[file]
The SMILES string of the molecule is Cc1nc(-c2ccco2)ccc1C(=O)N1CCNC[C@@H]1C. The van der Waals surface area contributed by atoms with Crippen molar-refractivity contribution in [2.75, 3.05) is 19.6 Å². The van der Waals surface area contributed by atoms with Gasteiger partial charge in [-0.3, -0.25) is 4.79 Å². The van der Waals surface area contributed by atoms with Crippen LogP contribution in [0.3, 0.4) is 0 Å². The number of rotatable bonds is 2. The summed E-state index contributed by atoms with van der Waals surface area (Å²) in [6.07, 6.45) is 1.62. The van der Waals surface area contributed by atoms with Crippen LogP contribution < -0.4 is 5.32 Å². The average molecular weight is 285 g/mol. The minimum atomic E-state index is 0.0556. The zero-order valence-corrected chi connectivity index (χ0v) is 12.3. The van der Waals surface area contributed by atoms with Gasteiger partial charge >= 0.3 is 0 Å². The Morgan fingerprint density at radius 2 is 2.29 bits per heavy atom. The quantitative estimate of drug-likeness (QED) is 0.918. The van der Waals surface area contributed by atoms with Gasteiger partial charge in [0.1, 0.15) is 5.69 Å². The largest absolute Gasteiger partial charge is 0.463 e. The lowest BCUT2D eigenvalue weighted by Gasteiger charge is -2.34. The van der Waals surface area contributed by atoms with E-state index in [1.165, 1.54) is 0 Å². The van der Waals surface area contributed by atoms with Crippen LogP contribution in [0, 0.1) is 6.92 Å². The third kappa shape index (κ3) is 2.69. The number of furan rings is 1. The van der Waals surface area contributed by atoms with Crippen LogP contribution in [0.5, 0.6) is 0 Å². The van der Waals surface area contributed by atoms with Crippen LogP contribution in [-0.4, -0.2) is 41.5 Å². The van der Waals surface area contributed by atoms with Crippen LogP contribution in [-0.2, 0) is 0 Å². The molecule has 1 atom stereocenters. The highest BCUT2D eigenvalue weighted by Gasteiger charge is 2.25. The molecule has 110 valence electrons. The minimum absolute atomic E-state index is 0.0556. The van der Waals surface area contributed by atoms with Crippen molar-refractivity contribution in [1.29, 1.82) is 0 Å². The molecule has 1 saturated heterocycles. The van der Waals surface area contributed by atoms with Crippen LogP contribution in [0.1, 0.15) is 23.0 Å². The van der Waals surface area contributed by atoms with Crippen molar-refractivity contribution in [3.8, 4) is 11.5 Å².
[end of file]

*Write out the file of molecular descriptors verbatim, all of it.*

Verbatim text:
The SMILES string of the molecule is Cc1nc(-c2ccco2)ccc1C(=O)N1CCNC[C@@H]1C. The van der Waals surface area contributed by atoms with Crippen molar-refractivity contribution in [2.75, 3.05) is 19.6 Å². The van der Waals surface area contributed by atoms with Gasteiger partial charge in [-0.3, -0.25) is 4.79 Å². The van der Waals surface area contributed by atoms with Crippen LogP contribution in [0.3, 0.4) is 0 Å². The number of rotatable bonds is 2. The summed E-state index contributed by atoms with van der Waals surface area (Å²) in [6.07, 6.45) is 1.62. The van der Waals surface area contributed by atoms with Crippen LogP contribution < -0.4 is 5.32 Å². The average molecular weight is 285 g/mol. The minimum atomic E-state index is 0.0556. The zero-order valence-corrected chi connectivity index (χ0v) is 12.3. The van der Waals surface area contributed by atoms with Gasteiger partial charge >= 0.3 is 0 Å². The Morgan fingerprint density at radius 2 is 2.29 bits per heavy atom. The quantitative estimate of drug-likeness (QED) is 0.918. The van der Waals surface area contributed by atoms with Gasteiger partial charge in [0.1, 0.15) is 5.69 Å². The largest absolute Gasteiger partial charge is 0.463 e. The lowest BCUT2D eigenvalue weighted by Gasteiger charge is -2.34. The van der Waals surface area contributed by atoms with E-state index in [1.165, 1.54) is 0 Å². The van der Waals surface area contributed by atoms with Crippen LogP contribution in [0, 0.1) is 6.92 Å². The third kappa shape index (κ3) is 2.69. The number of furan rings is 1. The van der Waals surface area contributed by atoms with Crippen LogP contribution in [0.5, 0.6) is 0 Å². The van der Waals surface area contributed by atoms with Crippen LogP contribution in [-0.4, -0.2) is 41.5 Å². The van der Waals surface area contributed by atoms with Crippen LogP contribution in [-0.2, 0) is 0 Å². The molecule has 1 atom stereocenters. The highest BCUT2D eigenvalue weighted by Gasteiger charge is 2.25. The molecule has 110 valence electrons. The minimum absolute atomic E-state index is 0.0556. The van der Waals surface area contributed by atoms with Crippen molar-refractivity contribution in [1.29, 1.82) is 0 Å². The molecule has 1 saturated heterocycles. The van der Waals surface area contributed by atoms with Crippen LogP contribution in [0.1, 0.15) is 23.0 Å². The van der Waals surface area contributed by atoms with Crippen molar-refractivity contribution in [3.8, 4) is 11.5 Å².